Most licensed clinics will require known donors to pass the same medical screening as an unknown donor, but the requirements regarding the donor’s age and sperm quality are generally less stringent.
Legal parenthood can become complicated when using a known donor. A known donor will not be the legal father if he donates to a couple who are both legal parents (i.e. if the couple are married or in a civil partnership, they will each become legal parents when the child is born). In circumstances where there is no other legal parent, for example, the donation is to a single mother or the mother is unmarried or not in a civil partnership, it is possible that the donor may become a legal father.
It is therefore vital to obtain legal advice when using a known donor via a licensed clinic ensuring the clinic’s paperwork is correctly completed and to consider entering into a donor agreement. Whilst donor agreements are not legally binding, they record the intentions of all those involved regarding the donor’s role and this can be useful evidence in the event of any difficulties or disputes. There have unfortunately been cases where the paperwork at the clinic have been completed incorrectly and legal parenthood not being given in line with the intentions of those involved. In such circumstances, further legal advice will be necessary.
The requirements for a known sperm donor via a licensed clinic to be anonymous are also applicable in this circumstance, however, they can be complicated by the personal relationships of those involved.
Using a known donor by artificial insemination at home does not provide the same level of medical screening as a licensed clinic. In this circumstance, a donor should be asked to provide detail of his medical history and undergo testing for sexually transmitted diseases.
The recent case of MacDougall v SW & Ors (sperm donor: parental responsibility or contact) , highlights the risks of using donors found online. In this case, the sperm donor was aware he had a genetic and inheritable condition, Fragile X syndrome (which causes a range of developmental problems including learning difficulties and cognitive impairment), which prevented him from being a sperm donor via a licensed clinic due to medical screening regulations. Within the Court’s judgment, the sperm donor was found to have failed to take responsibility for his medical condition, and to the long-term impact this potentially had on any children conceived by his donation. It is important to be aware of the potential risks involved when using a known donor outside of a licensed clinic.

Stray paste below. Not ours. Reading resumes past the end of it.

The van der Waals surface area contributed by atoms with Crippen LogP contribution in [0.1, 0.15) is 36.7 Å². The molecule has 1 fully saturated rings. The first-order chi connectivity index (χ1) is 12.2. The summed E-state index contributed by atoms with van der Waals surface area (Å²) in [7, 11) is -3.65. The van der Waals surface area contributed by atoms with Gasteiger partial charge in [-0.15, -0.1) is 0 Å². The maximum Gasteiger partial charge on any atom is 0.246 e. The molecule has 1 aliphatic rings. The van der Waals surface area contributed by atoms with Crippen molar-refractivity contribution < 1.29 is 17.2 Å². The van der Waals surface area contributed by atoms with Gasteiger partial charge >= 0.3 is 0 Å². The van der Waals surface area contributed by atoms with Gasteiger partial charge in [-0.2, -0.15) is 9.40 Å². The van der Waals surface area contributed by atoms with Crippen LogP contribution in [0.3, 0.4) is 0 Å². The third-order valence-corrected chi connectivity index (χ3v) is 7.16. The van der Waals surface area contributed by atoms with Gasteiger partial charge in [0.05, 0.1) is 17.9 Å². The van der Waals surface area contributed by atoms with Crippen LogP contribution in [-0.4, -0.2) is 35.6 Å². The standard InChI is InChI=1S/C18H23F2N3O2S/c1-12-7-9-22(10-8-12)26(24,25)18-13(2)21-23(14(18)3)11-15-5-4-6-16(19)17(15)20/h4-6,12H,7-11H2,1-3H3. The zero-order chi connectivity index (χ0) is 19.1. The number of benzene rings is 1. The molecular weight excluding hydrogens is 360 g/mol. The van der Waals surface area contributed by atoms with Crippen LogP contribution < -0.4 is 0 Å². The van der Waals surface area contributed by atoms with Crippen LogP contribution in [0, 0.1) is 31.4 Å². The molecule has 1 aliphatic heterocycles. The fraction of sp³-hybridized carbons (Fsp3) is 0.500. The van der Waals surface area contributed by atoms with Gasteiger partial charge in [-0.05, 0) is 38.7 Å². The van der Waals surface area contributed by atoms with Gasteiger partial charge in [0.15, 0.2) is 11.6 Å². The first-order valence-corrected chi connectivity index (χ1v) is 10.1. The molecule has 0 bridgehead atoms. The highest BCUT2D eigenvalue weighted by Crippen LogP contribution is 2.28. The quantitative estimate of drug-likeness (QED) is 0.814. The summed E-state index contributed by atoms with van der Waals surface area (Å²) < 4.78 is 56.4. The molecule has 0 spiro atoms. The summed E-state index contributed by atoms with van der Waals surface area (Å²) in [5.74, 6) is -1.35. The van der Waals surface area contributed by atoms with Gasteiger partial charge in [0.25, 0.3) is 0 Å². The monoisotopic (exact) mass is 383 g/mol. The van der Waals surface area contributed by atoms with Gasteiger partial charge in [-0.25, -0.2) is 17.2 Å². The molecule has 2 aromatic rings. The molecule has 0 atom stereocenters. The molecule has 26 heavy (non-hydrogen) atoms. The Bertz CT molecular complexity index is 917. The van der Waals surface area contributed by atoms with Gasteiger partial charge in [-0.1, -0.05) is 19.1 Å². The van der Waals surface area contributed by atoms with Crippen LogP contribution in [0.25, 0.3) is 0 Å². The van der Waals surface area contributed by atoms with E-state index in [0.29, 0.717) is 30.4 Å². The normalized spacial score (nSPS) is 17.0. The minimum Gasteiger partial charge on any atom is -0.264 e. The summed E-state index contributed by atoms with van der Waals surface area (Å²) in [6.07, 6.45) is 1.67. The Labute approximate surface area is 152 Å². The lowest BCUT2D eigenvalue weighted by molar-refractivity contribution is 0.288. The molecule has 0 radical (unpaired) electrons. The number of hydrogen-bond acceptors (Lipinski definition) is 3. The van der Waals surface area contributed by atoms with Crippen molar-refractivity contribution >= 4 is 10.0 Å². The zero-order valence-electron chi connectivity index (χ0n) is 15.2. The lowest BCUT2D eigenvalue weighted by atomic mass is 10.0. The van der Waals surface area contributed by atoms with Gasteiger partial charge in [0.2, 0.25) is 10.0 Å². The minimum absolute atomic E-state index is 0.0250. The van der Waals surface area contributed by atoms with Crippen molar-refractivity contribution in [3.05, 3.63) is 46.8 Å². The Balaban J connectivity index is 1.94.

Sperm donors who donate outside of a licensed clinic do not acquire the same statutory protection from financial responsibility towards any child conceived as a result of their donation. The mother and donor can decide between themselves whether the donor is to be considered a legal parent. They can choose to put the donor’s name on the birth certificate and doing so will make him a legal parent with parental responsibility, although this is not often the intention when using a donor and so they are often not named.
If the donor’s name is not on the child’s birth certificate, the donor does not become a legal parent and will not have parental responsibility. If you have a spouse or civil partner, they can be the legal parent and they should be named on the child’s birth certificate to give them parental responsibility. If you are unmarried or not in a civil partnership, your partner cannot be the child’s legal parent and will not be named on the birth certificate. In these circumstances your partner would need to adopt the child to become a legal parent, although they may be able to acquire parental responsibility.